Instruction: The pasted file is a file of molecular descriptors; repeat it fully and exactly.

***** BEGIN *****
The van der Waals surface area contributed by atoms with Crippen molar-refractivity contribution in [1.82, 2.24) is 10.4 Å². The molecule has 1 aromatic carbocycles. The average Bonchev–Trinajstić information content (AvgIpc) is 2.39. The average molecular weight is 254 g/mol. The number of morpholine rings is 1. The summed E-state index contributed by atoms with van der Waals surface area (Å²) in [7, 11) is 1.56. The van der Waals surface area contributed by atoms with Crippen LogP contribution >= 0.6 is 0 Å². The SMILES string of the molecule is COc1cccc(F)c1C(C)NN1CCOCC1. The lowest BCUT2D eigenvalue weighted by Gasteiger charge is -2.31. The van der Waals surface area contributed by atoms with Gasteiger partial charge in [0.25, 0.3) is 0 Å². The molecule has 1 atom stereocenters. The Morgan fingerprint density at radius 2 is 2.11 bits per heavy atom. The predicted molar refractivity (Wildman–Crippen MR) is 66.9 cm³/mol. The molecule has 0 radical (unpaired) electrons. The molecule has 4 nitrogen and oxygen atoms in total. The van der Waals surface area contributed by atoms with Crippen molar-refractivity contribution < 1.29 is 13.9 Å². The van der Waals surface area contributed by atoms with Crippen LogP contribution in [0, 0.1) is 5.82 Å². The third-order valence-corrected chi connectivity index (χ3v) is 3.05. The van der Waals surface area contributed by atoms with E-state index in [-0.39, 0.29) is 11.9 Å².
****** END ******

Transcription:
The van der Waals surface area contributed by atoms with Crippen molar-refractivity contribution in [1.82, 2.24) is 10.4 Å². The molecule has 1 aromatic carbocycles. The average Bonchev–Trinajstić information content (AvgIpc) is 2.39. The average molecular weight is 254 g/mol. The number of morpholine rings is 1. The summed E-state index contributed by atoms with van der Waals surface area (Å²) in [7, 11) is 1.56. The van der Waals surface area contributed by atoms with Crippen LogP contribution >= 0.6 is 0 Å². The SMILES string of the molecule is COc1cccc(F)c1C(C)NN1CCOCC1. The lowest BCUT2D eigenvalue weighted by Gasteiger charge is -2.31. The van der Waals surface area contributed by atoms with Gasteiger partial charge in [0.25, 0.3) is 0 Å². The molecule has 1 atom stereocenters. The Morgan fingerprint density at radius 2 is 2.11 bits per heavy atom. The predicted molar refractivity (Wildman–Crippen MR) is 66.9 cm³/mol. The molecule has 0 radical (unpaired) electrons. The molecule has 4 nitrogen and oxygen atoms in total. The van der Waals surface area contributed by atoms with Crippen molar-refractivity contribution < 1.29 is 13.9 Å². The van der Waals surface area contributed by atoms with Crippen LogP contribution in [0, 0.1) is 5.82 Å². The third-order valence-corrected chi connectivity index (χ3v) is 3.05. The van der Waals surface area contributed by atoms with E-state index in [-0.39, 0.29) is 11.9 Å².